How do you block callers that frequently phone you?

  • Posted by a hidden member.
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    Jul 20, 2011 3:25 PM GMT
    Are there landline phones that allow you to program the numbers of callers into them that you want to block? If so, would one phone stop my others from ringing or would I have to replace all of them? If not, is there some other method I'm overlooking short of moving?

    I give out my unlisted number as little as possible, have blocked 800 numbers, stopped all calls with no caller ID by activating Anonymous Call Rejection (*77) and managed to thwart most telemarketers by being on Do Not Call lists but I'm still having real quality of life issue as I'm increasingly bombarded by disruptive calls from charities exempt from that list and 888 numbers. While I also use a cellphone, shutting off the ringers to my landline phones, changing my number, giving up my landline or discontinuing charitable giving through other, legitimate channels isn't an option. It's gotten to the point where I never pick up the phone for a number I don't recognize but have to write it down, research whether they're scams and (the time consuming part) try to get them to stop calling. As soon as I figure out how, for example, to get the Lupus and Autism foundations, Autism Wings of Hope and the Fraternal Order of Police to stop calling they're replaced by new folk with their hands out.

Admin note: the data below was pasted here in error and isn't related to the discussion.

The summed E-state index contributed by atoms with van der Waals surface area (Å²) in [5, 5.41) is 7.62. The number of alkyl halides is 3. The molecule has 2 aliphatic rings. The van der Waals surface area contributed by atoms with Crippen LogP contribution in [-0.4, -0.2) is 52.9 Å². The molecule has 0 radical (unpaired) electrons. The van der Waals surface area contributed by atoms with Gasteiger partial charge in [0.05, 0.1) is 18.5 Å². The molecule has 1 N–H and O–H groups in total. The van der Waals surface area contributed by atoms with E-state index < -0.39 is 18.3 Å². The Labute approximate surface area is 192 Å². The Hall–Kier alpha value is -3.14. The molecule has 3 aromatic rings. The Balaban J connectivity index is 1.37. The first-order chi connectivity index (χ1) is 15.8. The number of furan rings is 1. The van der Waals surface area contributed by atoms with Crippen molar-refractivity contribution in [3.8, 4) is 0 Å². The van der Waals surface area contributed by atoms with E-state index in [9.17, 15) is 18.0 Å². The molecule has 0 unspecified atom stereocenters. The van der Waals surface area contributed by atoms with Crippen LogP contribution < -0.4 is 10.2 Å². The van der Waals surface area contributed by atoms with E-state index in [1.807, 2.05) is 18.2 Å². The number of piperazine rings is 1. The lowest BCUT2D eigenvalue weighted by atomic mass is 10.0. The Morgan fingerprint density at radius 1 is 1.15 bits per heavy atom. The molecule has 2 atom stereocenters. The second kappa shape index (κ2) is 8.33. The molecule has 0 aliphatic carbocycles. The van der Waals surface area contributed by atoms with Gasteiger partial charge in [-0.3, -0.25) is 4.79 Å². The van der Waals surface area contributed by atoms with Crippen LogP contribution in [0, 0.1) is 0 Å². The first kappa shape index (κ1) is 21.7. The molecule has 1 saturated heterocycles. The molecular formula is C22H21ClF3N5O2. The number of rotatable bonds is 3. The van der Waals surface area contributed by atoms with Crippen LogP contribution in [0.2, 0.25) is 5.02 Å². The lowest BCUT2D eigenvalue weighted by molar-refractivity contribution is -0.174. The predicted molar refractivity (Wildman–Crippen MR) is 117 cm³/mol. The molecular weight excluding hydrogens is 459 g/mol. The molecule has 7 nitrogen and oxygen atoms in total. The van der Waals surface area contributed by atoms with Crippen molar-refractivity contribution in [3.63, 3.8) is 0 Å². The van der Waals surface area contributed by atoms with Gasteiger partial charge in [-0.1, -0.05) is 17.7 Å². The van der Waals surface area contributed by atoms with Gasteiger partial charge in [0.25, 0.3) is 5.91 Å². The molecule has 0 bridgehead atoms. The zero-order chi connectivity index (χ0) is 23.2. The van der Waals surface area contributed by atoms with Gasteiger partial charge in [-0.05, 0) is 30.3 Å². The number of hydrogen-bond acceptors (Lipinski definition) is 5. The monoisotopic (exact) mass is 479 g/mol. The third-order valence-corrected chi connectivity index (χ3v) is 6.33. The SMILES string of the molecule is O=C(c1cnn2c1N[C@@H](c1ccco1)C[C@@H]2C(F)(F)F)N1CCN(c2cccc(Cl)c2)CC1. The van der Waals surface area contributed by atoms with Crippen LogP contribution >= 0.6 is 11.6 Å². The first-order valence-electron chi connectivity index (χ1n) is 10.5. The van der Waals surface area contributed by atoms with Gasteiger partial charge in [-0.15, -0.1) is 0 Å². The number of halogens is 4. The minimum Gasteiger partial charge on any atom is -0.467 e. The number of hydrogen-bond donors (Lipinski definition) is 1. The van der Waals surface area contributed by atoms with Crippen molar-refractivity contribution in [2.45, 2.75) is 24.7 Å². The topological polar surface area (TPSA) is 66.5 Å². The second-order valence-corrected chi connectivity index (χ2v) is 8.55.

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    Jul 20, 2011 3:40 PM GMT
    eagermuscle saidAre there landline phones that allow you to program the numbers of callers into them that you want to block?


    My Panasonic DECT phone has call blocking. After I enter the number into the block call list, the ringer only rings once when that number calls.
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    Jul 20, 2011 3:59 PM GMT
    I really wish telemarketing would be made illegal. That's the ONLY "legal" job that I'll be a job-snob about. I have absolutely no respect for anyone who "excels" at ripping people off being a telemarketer.

    As for blocking the call, I don't know. Florida is a Do Not Call state, so I just login to the donotcall.com registry and enter the telemarketer's number. That usually takes care of it.
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    Jul 20, 2011 5:35 PM GMT
    I automatically don't pick up for 800-series caller ID. However, I've noticed that many telemarketers have started using local phone numbers, some even listed as cell phone numbers. Unfortunately, since I'm running a business here, I have to pick up all those calls. A real pain when I'm working on something.
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    Jul 20, 2011 5:38 PM GMT
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    Jul 20, 2011 6:32 PM GMT
    Charities and political calls are exempt from the Do Not Call lists. However if you tell a charity or someone calling on behalf of a politician or political organization to not call you, they must remove you from their call list. Getting a phone that blocks numbers might help somewhat, but it isn't always like the old days where people were calling from a bank of phones in an office building somewhere. Often the charities and political organizations hire people to call from home instead of renting office space and so the numbers might always be different. Just ask to be taken off the list and be very careful about what information you give out online to businesses (if you show interest, they and their industry become exempt), politicians, charities, and organizations.